Dear Vishwaranjan ji,
I write this letter to you with a calm mind and with a thorough understanding of your situation. This letter is untouched by even a trace of rancor or hopelessness.
I was inspired to write this letter for the following reason. After we dared to bring the Singaram massacre case to the court, our 18 year old Ashram was demolished by the Government. We then moved our Ashram activities to a rented house. However, after I left Dantewada in January 2010, police took possession of the house. Just a month ago, police stole a lot of stuff belonging to the Ashram, and vandalized several vehicles on the Ashram premises. Since then, two Adivasi women and and an old man have been staying there. These three are constantly harassed and intimidated by the police who force their way in on the pretext of looking for me and threaten to come back again in the middle of the night. The police have also forcibly obtained thumb prints of these three workers on blank sheets of paper. The women workers have been so intimidated that they ask me if the police would harm them in some way, and with a quivering heart, I try to reassure them that since they have done nothing wrong, there is no reason why the police would harm them. But deep in my heart I know all my reassurances are empty.
The truth is that police can at any time concoct false charges against these three workers, declaring them naxalite commanders, and arrest them, and then it will be all over for our Ashram. Isn't this exactly what you did with Kopa Kunjam? You first tried to intimidate him by beating the daylights out of him. When that did not work, you arrested him. Kopa Kunjam is a young and passionate Adivasi who was a full time preacher for the Gayatri Mission for eight years, and used to campaign against alcohol consumption in the adivasi society. When Vanvasi Chetna Ashram started its work in the area, he felt he was more in line with its modern and scientific thinking. He then joined us, and worked incessantly to organize women and youth into a formidable force. Due to his efforts, the various and almost endemic rice scams that plagued ration shops started coming to an end. Teachers, Anganwadi workers and workers from the Health Department started going to the villages. People also started to get full pay which was their due under NREGA, and the mortality rate of children dying from malnutrition started declining dramatically in the area where Kopa had been working.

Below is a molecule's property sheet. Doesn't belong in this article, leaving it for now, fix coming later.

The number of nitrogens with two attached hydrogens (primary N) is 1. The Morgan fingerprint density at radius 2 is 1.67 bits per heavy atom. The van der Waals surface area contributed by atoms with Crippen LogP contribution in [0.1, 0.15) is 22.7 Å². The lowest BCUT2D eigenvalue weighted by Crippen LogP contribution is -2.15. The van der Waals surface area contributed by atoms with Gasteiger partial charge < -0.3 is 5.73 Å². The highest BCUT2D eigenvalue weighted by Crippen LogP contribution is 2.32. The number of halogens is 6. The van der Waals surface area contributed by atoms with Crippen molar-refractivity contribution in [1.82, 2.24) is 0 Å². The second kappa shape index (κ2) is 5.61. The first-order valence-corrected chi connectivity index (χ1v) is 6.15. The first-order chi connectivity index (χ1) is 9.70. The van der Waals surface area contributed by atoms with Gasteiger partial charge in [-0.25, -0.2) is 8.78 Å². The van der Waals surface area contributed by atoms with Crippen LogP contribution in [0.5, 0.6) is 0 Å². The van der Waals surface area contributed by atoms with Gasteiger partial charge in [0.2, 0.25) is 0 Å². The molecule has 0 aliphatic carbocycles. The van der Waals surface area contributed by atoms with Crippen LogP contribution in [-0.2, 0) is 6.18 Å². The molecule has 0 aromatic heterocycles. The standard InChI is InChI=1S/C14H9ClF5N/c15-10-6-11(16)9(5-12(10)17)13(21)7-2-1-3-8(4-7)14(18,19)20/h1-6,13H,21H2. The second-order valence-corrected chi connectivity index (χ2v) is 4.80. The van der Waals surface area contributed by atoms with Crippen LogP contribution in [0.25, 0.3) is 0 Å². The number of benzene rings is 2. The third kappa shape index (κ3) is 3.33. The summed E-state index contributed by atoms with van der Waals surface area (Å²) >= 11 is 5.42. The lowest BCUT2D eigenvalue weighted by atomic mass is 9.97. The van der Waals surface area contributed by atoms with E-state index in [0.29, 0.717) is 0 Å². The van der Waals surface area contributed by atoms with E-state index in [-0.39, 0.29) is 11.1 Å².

But Kopa made one crucial mistake. The adivasis who are forced to stay in Salwa Judum camps are made to work under NREGA and are paid only half of what is due to them. The other half used to go, and still goes, to the Salwa Judum leaders and the police. Kopa stood against this, and was able to redress this injustice at various places, where he managed to get people full pay that was due to them. It is precisely because of this that from then on he became a marked man, and police arrested him on trumped up and flimsy charge of murder. He has been in prison for past one year. None of what I say is bluster, and I can back up all my claims with hard evidence, and should you decide to challenge me, I am willing to provide all the evidence publicly.
I remember when Kopa and his fellow workers rehabilitated more than thirty villages. These were those villages which were burned and destroyed by police, security forces and Salwa Judum, after they had raped several women and murdered countless innocents. Kopa rehabilitated these villages again after coaxing people who had fled to the jungles or to Andhra Pradesh, and he encouraged people to start farming again. With public approval, he was also successful in making these villages peaceful and weapon free zones, since no weapons were allowed in. He was also trying to start schools, Anganwadis, ration shops and Panchayat. Was this the crime for which you put him in a prison cell? What did you get out of this? After you imprisoned Kopa and hounded me out of Dantewada, violence has only increased manifold there.